It is interesting to further consider the electromagnetic quantities that are involved into the tapering process. These quantities are clearly the fundamental TE00 mode supported by the ridge waveguides, and as shown in Ref. [4

4. M. Palamaru and Ph. Lalanne, “Photonic crystal waveguides: out-of-plane losses and adiabatic modal conversion,” Appl. Phys. Lett. 78, 1466-69 (2001). [CrossRef]

], the fundamental Bloch modes associated to the different sections of the taper. These sections are the W3, W1, WH1 and WH3 waveguides of Fig. 5. Figure 7 shows the different mode profiles (magnitude of the square of the x-component of the magnetic-field vector) for λ = 0.9 μm. The real part of the corresponding effective indices are given in parentheses. As shown by a comparison of the different profiles, the modes are progressively transformed. At the same time the effective indices vary monotonically from 3.04 for W1 to 3.33 for W3. The effective index of the ridge waveguide is 3.34. This monotonic variation confirms that the taper acts as a gradient-index thin film.

4. Conclusion

In this work, a new technique for tapering with subwavelength segments has been proposed and validated through 3D computational results. The approach, that exploits the analogy between subwavelength periodic structures and artificial homogeneous media, implements a gradient-effective-index structure through a progressive variation of the feature sizes. Because of the subwavelength periodicity, very short tapers can be implemented. The 3D computational results show that a taper length as short as of λ/2 (two PC periods) can achieve a 92% efficiency for coupling between a conventional ridge waveguide and a PC waveguides with a one-row defect. It should be emphasized that the concept used in this work for adiabatic transformation is general. The triangular lattice with holes may be replaced by other lattice and atom geometries and the approach can be easily generalized to engineered waveguide geometries with improved line defects.

Acknowledgments

The authors acknowledge Pierre Chavel for fruitful comments. Philippe Lalanne is also grateful to Jean Paul Hugonin for programming assistance and for numerous discussions.

References and links

1.

T. F. Krauss, R. M. De La Rue, and S. Brand, “Two-dimensional photonic bandgap structures operating at near-infrared wavelengths,” Nature 383, 699–702 (1996). [CrossRef]

2.

D. Marcuse, Light Transmission Optics (Van Nostrand Reinhold, New York, 1972).

3.

Y. Xu, R. K. Lee, and A. Yariv, “Adiabatic coupling between conventional dielectric waveguides and waveguides with discrete translational symmetry,” Opt. Lett. 25, 755–757 (2000) [CrossRef]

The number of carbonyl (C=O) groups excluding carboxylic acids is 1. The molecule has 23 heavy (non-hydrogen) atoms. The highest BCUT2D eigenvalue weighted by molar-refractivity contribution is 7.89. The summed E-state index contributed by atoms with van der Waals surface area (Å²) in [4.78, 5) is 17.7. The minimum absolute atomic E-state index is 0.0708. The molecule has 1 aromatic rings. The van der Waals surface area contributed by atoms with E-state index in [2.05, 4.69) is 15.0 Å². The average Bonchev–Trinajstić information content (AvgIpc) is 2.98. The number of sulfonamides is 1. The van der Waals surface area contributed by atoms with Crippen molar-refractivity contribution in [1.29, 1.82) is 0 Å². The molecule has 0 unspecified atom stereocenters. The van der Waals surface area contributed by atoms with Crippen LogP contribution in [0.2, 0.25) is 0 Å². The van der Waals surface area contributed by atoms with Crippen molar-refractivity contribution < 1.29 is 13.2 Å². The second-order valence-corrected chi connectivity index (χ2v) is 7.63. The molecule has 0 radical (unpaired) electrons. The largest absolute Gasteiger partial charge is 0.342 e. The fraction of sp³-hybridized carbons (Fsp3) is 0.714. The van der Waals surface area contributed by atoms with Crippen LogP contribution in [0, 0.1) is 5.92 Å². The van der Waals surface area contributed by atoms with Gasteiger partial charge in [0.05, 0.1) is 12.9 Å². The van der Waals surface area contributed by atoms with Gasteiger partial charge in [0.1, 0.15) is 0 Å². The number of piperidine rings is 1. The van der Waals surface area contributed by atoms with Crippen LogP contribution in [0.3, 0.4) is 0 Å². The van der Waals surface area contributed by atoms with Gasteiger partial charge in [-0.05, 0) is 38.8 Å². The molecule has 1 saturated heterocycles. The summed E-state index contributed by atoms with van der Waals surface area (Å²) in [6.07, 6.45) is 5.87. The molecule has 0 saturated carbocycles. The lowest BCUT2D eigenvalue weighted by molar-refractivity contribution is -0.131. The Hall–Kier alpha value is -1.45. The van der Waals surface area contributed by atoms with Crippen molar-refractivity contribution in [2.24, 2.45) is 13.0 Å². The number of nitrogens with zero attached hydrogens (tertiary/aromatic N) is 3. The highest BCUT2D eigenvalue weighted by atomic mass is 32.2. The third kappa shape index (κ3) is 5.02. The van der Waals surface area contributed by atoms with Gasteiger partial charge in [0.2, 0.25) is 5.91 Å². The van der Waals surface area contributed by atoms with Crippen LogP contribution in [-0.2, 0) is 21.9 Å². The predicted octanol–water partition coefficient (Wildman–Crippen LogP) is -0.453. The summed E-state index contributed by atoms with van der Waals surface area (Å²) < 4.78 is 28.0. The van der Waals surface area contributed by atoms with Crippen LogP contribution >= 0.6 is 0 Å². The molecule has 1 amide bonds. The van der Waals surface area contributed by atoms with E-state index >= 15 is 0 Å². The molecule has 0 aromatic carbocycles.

4.

M. Palamaru and Ph. Lalanne, “Photonic crystal waveguides: out-of-plane losses and adiabatic modal conversion,” Appl. Phys. Lett. 78, 1466-69 (2001). [CrossRef]

5.

A. Mekis and J.D. Joannopoulos, “Tapered couplers for efficient interfacing between dielectric and photonic crystal waveguides,” J. Lightwave Technol. 19, 861–865 (2001). [CrossRef]

6.

T.D. Happ, M. Kamp, and A. Forchel, “Photonic crystal tapers for ultracompact mode conversion,” Opt. Lett. 26, 1102-04 (2001). [CrossRef]

7.

Z. Weissman and A. Hardy, “2-D mode tapering via tapered channel waveguide segmentation,” Electron. Lett. 28, 1514–1516 (1992). [CrossRef]

8.

E. Silberstein, Ph. Lalanne, J.P. Hugonin, and Q. Cao, “On the use of grating theory in integrated optics,” J. Opt. Soc. Am. A. 18, 2865 (2001). [CrossRef]

9.

N.P.K. Cotter, T.W. Preist, and J.R. Sambles, “Scattering-matrix approach to multilayer diffraction,” J. Opt. Soc. Am. A 12, 1097 (1995). [CrossRef]

10.

J.P Bérenger, “A perfectly matched layer for the absorption of electromagnetic waves,” J. Computational. Physics , 114, 185–200 (1994). [CrossRef]

11.

C.J.M. Smith, H. Benisty, S. Olivier, M. Rattier, C. Weisbuch, T.F. Krauss, R.M. De La Rue, R. Houdré, and U. Oesterle, “Low-loss channel waveguides with two-dimensional photonic crystal boundaries,” Appl. Phys. Lett. 77, 2813-15 (2000). [CrossRef]

12.

Ph. Lalanne, “Electromagnetic analysis of photonic crystal waveguides operating above the light cone,” to be published in IEEE Journal of Quantum Electronics.

OCIS Codes
(130.3120) Integrated optics : Integrated optics devices
(230.3120) Optical devices : Integrated optics devices

ToC Category:
Research Papers

History
Original Manuscript: March 18, 2002
Revised Manuscript: April 8, 2002
Published: April 22, 2002

Citation
Philippe Lalanne and A. Talneau, "Modal conversion with artificial materials for photonic-crystal waveguides," Opt. Express 10, 354-359 (2002)
http://www.opticsinfobase.org/oe/abstract.cfm?URI=oe-10-8-354


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References

  1. T. F. Krauss, R. M. De La Rue and S. Brand, �Two-dimensional photonic bandgap structures operating at near-infrared wavelengths,� Nature 383, 699-702 (1996). [CrossRef]
  2. D. Marcuse, Light Transmission Optics (Van Nostrand Reinhold, New York, 1972).
  3. Y. Xu, R. K. Lee and A. Yariv, �Adiabatic coupling between conventional dielectric waveguides and waveguides with discrete translational symmetry,� Opt. Lett. 25, 755-757 (2000). [CrossRef]
  4. M. Palamaru and Ph. Lalanne, �Photonic crystal waveguides: out-of-plane losses and adiabatic modal conversion," Appl. Phys. Lett. 78, 1466-69 (2001). [CrossRef]
  5. A. Mekis and J. D. Joannopoulos, �Tapered couplers for efficient interfacing between dielectric and photonic crystal waveguides,� J. Lightwave Technol. 19, 861-865 (2001). [CrossRef]
  6. T. D. Happ, M. Kamp and A. Forchel, �Photonic crystal tapers for ultracompact mode conversion,� Opt. Lett. 26, 1102-04 (2001). [CrossRef]
  7. Z. Weissman and A. Hardy, "2-D mode tapering via tapered channel waveguide segmentation," Electron. Lett. 28, 1514-1516 (1992). [CrossRef]
  8. E. Silberstein, Ph. Lalanne, J. P. Hugonin and Q. Cao, �On the use of grating theory in integrated optics,� J. Opt. Soc. Am. A 18, 2865 (2001). [CrossRef]
  9. N. P. K. Cotter, T. W. Preist, and J. R. Sambles, �Scattering-matrix approach to multilayer diffraction,� J. Opt. Soc. Am. A 12, 1097 (1995). [CrossRef]
  10. J. P B�renger, "A perfectly matched layer for the absorption of electromagnetic waves," J. Computational. Phys. 114, 185-200 (1994). [CrossRef]
  11. C. J. M. Smith, H. Benisty, S. Olivier, M. Rattier, C. Weisbuch, T. F. Krauss, R. M. De La Rue, R. Houdr� and U. Oesterle, �Low-loss channel waveguides with two-dimensional photonic crystal boundaries,� Appl. Phys. Lett. 77, 2813-15 (2000). [CrossRef]
  12. Ph. Lalanne, �Electromagnetic analysis of photonic crystal waveguides operating above the light cone,� to be published in IEEE Journal of Quantum Electronics